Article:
(Recording Industry vs. The People characterizes the First Circuit's order as a stay of "proceedings," but that's not right. The First Circuit merely stayed the District Court's webcast order, the proceedings may...proceed; it's just that they can't be webcast unless and until the court of appeals gives its go-ahead.)


  1. When it comes to things I post you do not read carefully. Please apologize. Perhaps you overlooked this text from the order:

    We stay the district court's order of January 14, 2009
    (already temporarily stayed by the district court) permitting
    narrowcasting, pending disposition of this mandamus petition or
    further order of this court, whichever first occurs.

  2. And here is how I "characterized" it, word for word:

    In SONY BMG Music Entertainment v. Tenenbaum, the appeals court has issued a further stay of proceedings, while it considers the RIAA's petition to prevent the televising of the February 24th oral argument, giving District Judge Gertner the option of either proceeding without televising, or awaiting the appeals court's further ruling.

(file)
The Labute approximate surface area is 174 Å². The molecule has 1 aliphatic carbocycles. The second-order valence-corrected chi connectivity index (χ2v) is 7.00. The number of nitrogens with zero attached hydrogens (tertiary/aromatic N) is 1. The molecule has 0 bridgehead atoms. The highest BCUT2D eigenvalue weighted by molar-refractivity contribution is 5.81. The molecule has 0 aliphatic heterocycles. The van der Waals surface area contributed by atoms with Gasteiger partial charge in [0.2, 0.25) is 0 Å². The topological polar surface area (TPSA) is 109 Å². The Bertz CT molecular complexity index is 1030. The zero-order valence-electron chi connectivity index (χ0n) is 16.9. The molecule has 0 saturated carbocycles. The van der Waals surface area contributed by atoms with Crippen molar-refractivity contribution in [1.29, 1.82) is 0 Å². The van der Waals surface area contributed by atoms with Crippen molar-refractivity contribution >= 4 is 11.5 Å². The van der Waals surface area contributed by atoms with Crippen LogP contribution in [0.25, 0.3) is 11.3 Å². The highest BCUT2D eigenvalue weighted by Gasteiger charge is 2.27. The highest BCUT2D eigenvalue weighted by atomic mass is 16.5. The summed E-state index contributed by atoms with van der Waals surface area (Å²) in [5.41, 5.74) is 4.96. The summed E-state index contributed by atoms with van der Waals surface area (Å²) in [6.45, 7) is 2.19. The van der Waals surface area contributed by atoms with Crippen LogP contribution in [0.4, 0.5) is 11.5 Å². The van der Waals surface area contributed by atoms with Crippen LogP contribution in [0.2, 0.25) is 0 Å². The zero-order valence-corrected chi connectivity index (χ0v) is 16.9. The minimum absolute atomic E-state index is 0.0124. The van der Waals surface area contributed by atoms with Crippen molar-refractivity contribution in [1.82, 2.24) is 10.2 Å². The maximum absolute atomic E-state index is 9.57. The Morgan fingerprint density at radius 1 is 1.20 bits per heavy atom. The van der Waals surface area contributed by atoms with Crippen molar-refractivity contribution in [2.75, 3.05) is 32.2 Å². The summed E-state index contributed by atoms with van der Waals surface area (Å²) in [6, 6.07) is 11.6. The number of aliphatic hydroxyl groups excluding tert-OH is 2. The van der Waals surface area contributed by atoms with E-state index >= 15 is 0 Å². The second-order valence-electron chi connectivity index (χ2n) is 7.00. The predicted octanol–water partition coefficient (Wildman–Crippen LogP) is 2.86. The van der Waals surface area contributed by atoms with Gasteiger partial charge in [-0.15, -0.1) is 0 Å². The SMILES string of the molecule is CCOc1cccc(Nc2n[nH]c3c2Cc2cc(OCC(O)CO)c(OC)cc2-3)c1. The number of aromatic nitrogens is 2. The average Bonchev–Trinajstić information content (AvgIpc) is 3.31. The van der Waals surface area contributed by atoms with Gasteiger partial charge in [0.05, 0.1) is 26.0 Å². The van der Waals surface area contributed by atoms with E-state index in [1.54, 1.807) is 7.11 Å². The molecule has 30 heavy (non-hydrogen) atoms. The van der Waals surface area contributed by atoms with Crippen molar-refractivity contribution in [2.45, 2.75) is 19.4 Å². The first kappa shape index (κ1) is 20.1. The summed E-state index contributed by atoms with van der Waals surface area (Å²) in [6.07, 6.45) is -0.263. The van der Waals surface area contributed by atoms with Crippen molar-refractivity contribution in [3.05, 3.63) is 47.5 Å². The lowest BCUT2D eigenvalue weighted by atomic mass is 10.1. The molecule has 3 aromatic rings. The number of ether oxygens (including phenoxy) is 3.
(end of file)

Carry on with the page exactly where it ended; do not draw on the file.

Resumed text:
So please if you're going to keep trying to disparage show a little bit of intellectual integrity in doing it.

  3. Ray, you wrote in your post: "Appeals court stays proceedings..." (headline) and "the appeals court has issued a further stay of proceedings" (body). That is incorrect. The First Circuit did *not* stay the "proceedings."

    As I accurately pointed out, the only thing that the First Circuit stayed was the District Court's Jan. 14 order permitting the webcast. The First Circuit was explicit that proceedings in the District Court could go on, only without the webcast. That's crystal clear from the last sentence of the First Circuit's order.

  4. before you both start nitpicking over minimal semantics:

    Can't the judge simply order his security staff to put an extra tape labeld "for the judge only" into the seucrity cameras, record the proceedings (like they probably would do anyway in the normal course of all day court proceeding security operations) and keep that tape with herself until the appeals court rules?